My friends, Tim and Pam Frye, make wonderful whimsical and functional pottery that walks a timely tightrope between retro and contemporary. A good half of their “line” is as much sculpture as pottery.
|Frye Butter Keepers|
But beyond the wonderful pottery they make, for the past 3 years they’ve also committed themselves to educating the population around rural Effingham, IL in the craft and art of making pottery.
Three years ago they scoured the countryside for pottery equipment (wheels), put out what advertising was necessary (as it turned out – not much. The demand was already high), and opened their shop to teaching weekly classes. They now have as many students as the two of them can handle year-‘round.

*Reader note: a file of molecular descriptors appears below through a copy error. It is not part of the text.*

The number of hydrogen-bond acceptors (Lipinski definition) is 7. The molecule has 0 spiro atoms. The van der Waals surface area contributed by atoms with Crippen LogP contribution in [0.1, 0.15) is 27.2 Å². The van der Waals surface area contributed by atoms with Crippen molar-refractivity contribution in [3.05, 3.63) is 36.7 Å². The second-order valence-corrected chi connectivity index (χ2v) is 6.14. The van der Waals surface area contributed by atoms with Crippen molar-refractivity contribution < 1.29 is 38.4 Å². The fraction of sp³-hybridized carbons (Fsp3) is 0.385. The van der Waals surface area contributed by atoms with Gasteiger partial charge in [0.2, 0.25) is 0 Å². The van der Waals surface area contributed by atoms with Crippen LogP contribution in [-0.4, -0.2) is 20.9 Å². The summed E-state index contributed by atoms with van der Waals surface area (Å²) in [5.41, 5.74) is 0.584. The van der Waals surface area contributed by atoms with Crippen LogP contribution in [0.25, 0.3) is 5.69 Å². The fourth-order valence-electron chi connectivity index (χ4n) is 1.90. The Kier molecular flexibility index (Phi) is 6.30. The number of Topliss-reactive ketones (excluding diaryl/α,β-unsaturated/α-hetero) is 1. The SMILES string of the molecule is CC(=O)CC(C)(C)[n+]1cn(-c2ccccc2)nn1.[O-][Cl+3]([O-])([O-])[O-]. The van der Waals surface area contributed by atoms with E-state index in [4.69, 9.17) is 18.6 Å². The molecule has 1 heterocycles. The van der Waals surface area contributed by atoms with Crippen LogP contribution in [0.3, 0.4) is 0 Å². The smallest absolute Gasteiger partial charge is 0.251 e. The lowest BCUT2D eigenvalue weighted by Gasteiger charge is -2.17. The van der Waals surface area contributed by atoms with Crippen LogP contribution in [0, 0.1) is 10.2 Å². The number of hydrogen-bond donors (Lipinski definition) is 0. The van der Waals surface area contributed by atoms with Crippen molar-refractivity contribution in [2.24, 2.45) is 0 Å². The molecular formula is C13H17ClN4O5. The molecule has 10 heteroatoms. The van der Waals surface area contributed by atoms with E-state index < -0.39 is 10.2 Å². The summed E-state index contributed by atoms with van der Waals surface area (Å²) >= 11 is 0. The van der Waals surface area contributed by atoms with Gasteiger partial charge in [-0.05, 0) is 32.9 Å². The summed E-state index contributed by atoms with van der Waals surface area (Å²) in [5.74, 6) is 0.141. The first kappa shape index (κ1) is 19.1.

It was for that reason I spent much of my weekend bending Tim’s and Pam’s ears to the details of teaching in one’s studio. They generously answered every question, and even answered many questions that I didn’t know enough about teaching to ask.
At one point, Tim and I were talking about the difficulty of teaching something that we’ve done for so long that what we’re doing has long since become a part of our autonomic potter system (Tim and Pam are also 30+-years into this pottery life).
Tim related that the gap between his nearly unconscious skill level – what he does effortlessly and without thought – and the student's complete unfamiliarity with clay, makes Tim appear to them as though he is doing something nearly akin to supernatural.
This gap and perception was highlighted one evening as Tim was demonstrating how to throw a bottle on the wheel. And (wouldn’t you know it), as sometimes happens, the bottle got away from him. Perhaps just a thin area in the wall. Maybe a harder lump amid the soft clay. It happens. Whatever the reason, the bottle flopped.
“He’s HUMAN!” exclaimed one of his students.
….and that’s when Tim zapped ‘er dead with his laser vision.